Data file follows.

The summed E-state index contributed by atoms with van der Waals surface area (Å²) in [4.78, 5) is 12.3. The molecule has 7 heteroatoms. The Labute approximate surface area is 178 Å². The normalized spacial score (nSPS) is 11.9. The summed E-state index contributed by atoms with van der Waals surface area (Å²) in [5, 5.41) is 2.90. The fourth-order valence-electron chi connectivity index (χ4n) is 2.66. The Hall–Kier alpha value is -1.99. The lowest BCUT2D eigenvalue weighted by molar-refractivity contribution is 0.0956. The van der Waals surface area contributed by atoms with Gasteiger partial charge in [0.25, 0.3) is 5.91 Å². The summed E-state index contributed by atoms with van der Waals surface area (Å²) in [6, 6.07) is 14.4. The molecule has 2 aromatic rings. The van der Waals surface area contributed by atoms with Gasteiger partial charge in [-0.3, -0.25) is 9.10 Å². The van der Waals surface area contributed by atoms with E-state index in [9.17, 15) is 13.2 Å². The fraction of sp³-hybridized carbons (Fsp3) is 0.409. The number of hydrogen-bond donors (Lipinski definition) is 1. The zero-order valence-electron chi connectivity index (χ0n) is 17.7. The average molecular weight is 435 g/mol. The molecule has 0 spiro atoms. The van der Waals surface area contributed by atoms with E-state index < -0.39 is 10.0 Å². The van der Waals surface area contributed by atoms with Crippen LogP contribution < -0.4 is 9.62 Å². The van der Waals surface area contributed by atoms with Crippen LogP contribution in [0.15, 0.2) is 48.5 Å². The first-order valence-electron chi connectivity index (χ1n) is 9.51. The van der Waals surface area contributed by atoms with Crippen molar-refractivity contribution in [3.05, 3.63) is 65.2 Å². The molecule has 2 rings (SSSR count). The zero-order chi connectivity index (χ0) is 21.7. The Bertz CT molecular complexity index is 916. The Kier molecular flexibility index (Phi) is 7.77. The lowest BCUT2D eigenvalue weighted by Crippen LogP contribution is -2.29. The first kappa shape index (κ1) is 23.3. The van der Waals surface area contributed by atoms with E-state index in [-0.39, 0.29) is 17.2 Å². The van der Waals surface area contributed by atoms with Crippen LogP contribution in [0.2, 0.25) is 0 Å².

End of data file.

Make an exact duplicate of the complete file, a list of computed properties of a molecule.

The summed E-state index contributed by atoms with van der Waals surface area (Å²) in [4.78, 5) is 12.3. The molecule has 7 heteroatoms. The Labute approximate surface area is 178 Å². The normalized spacial score (nSPS) is 11.9. The summed E-state index contributed by atoms with van der Waals surface area (Å²) in [5, 5.41) is 2.90. The fourth-order valence-electron chi connectivity index (χ4n) is 2.66. The Hall–Kier alpha value is -1.99. The lowest BCUT2D eigenvalue weighted by molar-refractivity contribution is 0.0956. The van der Waals surface area contributed by atoms with Gasteiger partial charge in [0.25, 0.3) is 5.91 Å². The summed E-state index contributed by atoms with van der Waals surface area (Å²) in [6, 6.07) is 14.4. The molecule has 2 aromatic rings. The van der Waals surface area contributed by atoms with Gasteiger partial charge in [-0.3, -0.25) is 9.10 Å². The van der Waals surface area contributed by atoms with E-state index in [9.17, 15) is 13.2 Å². The fraction of sp³-hybridized carbons (Fsp3) is 0.409. The number of hydrogen-bond donors (Lipinski definition) is 1. The zero-order valence-electron chi connectivity index (χ0n) is 17.7. The average molecular weight is 435 g/mol. The molecule has 0 spiro atoms. The van der Waals surface area contributed by atoms with E-state index < -0.39 is 10.0 Å². The van der Waals surface area contributed by atoms with Crippen LogP contribution < -0.4 is 9.62 Å². The van der Waals surface area contributed by atoms with Crippen LogP contribution in [0.15, 0.2) is 48.5 Å². The first-order valence-electron chi connectivity index (χ1n) is 9.51. The van der Waals surface area contributed by atoms with Crippen molar-refractivity contribution in [3.05, 3.63) is 65.2 Å². The molecule has 2 rings (SSSR count). The zero-order chi connectivity index (χ0) is 21.7. The Bertz CT molecular complexity index is 916. The Kier molecular flexibility index (Phi) is 7.77. The lowest BCUT2D eigenvalue weighted by Crippen LogP contribution is -2.29. The first kappa shape index (κ1) is 23.3. The van der Waals surface area contributed by atoms with E-state index in [-0.39, 0.29) is 17.2 Å². The van der Waals surface area contributed by atoms with Crippen LogP contribution in [0.2, 0.25) is 0 Å².